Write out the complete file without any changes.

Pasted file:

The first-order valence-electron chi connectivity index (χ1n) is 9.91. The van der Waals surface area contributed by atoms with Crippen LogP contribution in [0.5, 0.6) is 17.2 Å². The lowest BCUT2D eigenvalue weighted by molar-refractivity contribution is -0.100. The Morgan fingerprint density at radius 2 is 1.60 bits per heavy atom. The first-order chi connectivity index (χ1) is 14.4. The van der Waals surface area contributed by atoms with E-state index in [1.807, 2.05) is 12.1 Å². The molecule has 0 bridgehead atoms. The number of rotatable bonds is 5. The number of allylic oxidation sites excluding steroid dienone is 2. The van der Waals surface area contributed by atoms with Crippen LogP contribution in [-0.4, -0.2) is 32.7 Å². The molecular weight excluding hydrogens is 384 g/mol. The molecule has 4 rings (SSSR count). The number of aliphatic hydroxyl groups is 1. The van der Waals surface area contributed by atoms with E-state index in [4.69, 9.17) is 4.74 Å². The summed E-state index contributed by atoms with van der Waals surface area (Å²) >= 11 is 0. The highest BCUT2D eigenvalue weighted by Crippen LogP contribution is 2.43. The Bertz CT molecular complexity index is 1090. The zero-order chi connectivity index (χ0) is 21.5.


The first-order valence-electron chi connectivity index (χ1n) is 9.91. The van der Waals surface area contributed by atoms with Crippen LogP contribution in [0.5, 0.6) is 17.2 Å². The lowest BCUT2D eigenvalue weighted by molar-refractivity contribution is -0.100. The Morgan fingerprint density at radius 2 is 1.60 bits per heavy atom. The first-order chi connectivity index (χ1) is 14.4. The van der Waals surface area contributed by atoms with E-state index in [1.807, 2.05) is 12.1 Å². The molecule has 0 bridgehead atoms. The number of rotatable bonds is 5. The number of allylic oxidation sites excluding steroid dienone is 2. The van der Waals surface area contributed by atoms with Crippen LogP contribution in [-0.4, -0.2) is 32.7 Å². The molecular weight excluding hydrogens is 384 g/mol. The molecule has 4 rings (SSSR count). The number of aliphatic hydroxyl groups is 1. The van der Waals surface area contributed by atoms with E-state index in [4.69, 9.17) is 4.74 Å². The summed E-state index contributed by atoms with van der Waals surface area (Å²) >= 11 is 0. The highest BCUT2D eigenvalue weighted by Crippen LogP contribution is 2.43. The Bertz CT molecular complexity index is 1090. The zero-order chi connectivity index (χ0) is 21.5.